Buchwald recalls Kennedys in newly released interview

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BOSTON (AP) – In an interview columnist Art Buchwald insisted be kept from the public until after his death, the Kennedy family friend recalled their quirks and mourned Sen. Robert Kennedy as a man cut down before fulfilling his purpose.

“We don’t have history,” Buchwald said in the 1969 interview released Thursday. “We just have a half history of a man who might have been. And this is the second tragedy in a row because Jack Kennedy was the same kind of a man.”

Robert Kennedy had been assassinated during a presidential run in 1968, less than five years after President Kennedy’s assassination.

The tape, and the 62-page transcript of the interview, was released by the John F. Kennedy Library Presidential Library and Museum the day after Buchwald died at his Washington home at age 81.

The Pulitzer Prize-winning satirist gave the interview with the condition that it be held from the public and researchers for 20 years, or after his death, whichever came later.

Most of the interview with Roberta “Bobbie” Greene, who later became Hillary Clinton’s chief of staff while President Clinton was in the White House, is devoted to Buchwald’s recollections of Robert Kennedy, the subject of an oral history Greene was working on.

Buchwald came to know Robert Kennedy, the family member to whom he was closest, in the middle of his brother’s administration, in which Robert was U.S. attorney general.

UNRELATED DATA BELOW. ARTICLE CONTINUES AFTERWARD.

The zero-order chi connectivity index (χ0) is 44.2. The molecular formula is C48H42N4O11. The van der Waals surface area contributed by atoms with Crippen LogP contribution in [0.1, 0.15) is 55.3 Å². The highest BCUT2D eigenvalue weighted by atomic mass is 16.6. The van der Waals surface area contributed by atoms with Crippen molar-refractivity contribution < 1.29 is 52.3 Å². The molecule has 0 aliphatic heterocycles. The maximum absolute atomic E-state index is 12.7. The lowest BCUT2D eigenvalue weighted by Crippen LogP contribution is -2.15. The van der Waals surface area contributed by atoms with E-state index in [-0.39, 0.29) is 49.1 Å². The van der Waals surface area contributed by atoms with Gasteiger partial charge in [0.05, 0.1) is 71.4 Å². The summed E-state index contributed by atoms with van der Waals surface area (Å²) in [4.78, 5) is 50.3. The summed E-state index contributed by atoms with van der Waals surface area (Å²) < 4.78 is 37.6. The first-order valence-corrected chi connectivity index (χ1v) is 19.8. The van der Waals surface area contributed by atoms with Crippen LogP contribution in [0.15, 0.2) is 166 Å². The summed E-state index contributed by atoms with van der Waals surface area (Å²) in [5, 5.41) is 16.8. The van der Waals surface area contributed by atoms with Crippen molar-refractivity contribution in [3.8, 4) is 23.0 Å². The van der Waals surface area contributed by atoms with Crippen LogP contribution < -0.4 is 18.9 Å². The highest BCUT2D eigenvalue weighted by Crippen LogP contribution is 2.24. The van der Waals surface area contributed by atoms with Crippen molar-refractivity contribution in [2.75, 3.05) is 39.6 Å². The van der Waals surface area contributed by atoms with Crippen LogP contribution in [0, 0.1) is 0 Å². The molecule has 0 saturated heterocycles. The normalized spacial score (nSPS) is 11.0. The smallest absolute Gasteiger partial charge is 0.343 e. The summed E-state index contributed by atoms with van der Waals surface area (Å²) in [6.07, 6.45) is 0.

But Buchwald peppered the interview with general observations of the clan’s quirks and characteristics.

“You see, the Kennedys are very overpowering. … They’re constantly putting people on the defensive. If you know it, and you can give it to them back, then that’s fine. But you can’t let them bully you,” Buchwald said.

Asked how much influence Sen. Edward Kennedy had on his older brother, Robert, Buchwald said, “I don’t think too much. I think there was a sibling rivalry between them. It might have been the opposite. Bobby might have had much more influence on Teddy.”

Buchwald recalled an incident when Edward Kennedy worked to free an American who was arrested in Czechoslovakia, but Robert Kennedy happened to be at the airport when the man arrived, and he greeted him.

“Bobby got all the publicity about this guy getting freed and Teddy was absolutely furious about it,” Buchwald said. “So this was just Bobby’s way of taking advantage of a situation.”

Buchwald dismissed contemporary characterizations of Robert Kennedy as “ruthless,” saying instead he was “pretty determined when he wanted something.” At the same time, he said Robert Kennedy was a “Hamlet figure” who wavered before deciding to run for president in 1968 and also may have struggled with feeling inferior to his brothers.

Robert Kennedy revered John F. Kennedy, calling him “President Kennedy,” even in private conversation, Buchwald said. But Buchwald credited Robert Kennedy with being more effective than his brother in certain ways.

“He was, I think, even more of a doer than President Kennedy, in that he really was man of action,” Buchwald said. “Whereas I would say with President Kennedy, he might be more a man of words.”

Buchwald said the Kennedys were generally fans of his work, even though they occasionally were the targets of his columns. And he emphasized that he kept enough distance from Robert Kennedy to maintain his journalistic integrity, saying he “wasn’t that close to Bobby.”

Still, when reflecting on Robert Kennedy at the end of the interview, he recalled his devotion to family and “constant optimism.”

“When I think of him, I think of him as a man who inspires, who inspired a lot of people, strangers, as well as friends,” Buchwald said. “He was much more complex than his brother Jack, even more complex than Teddy.”

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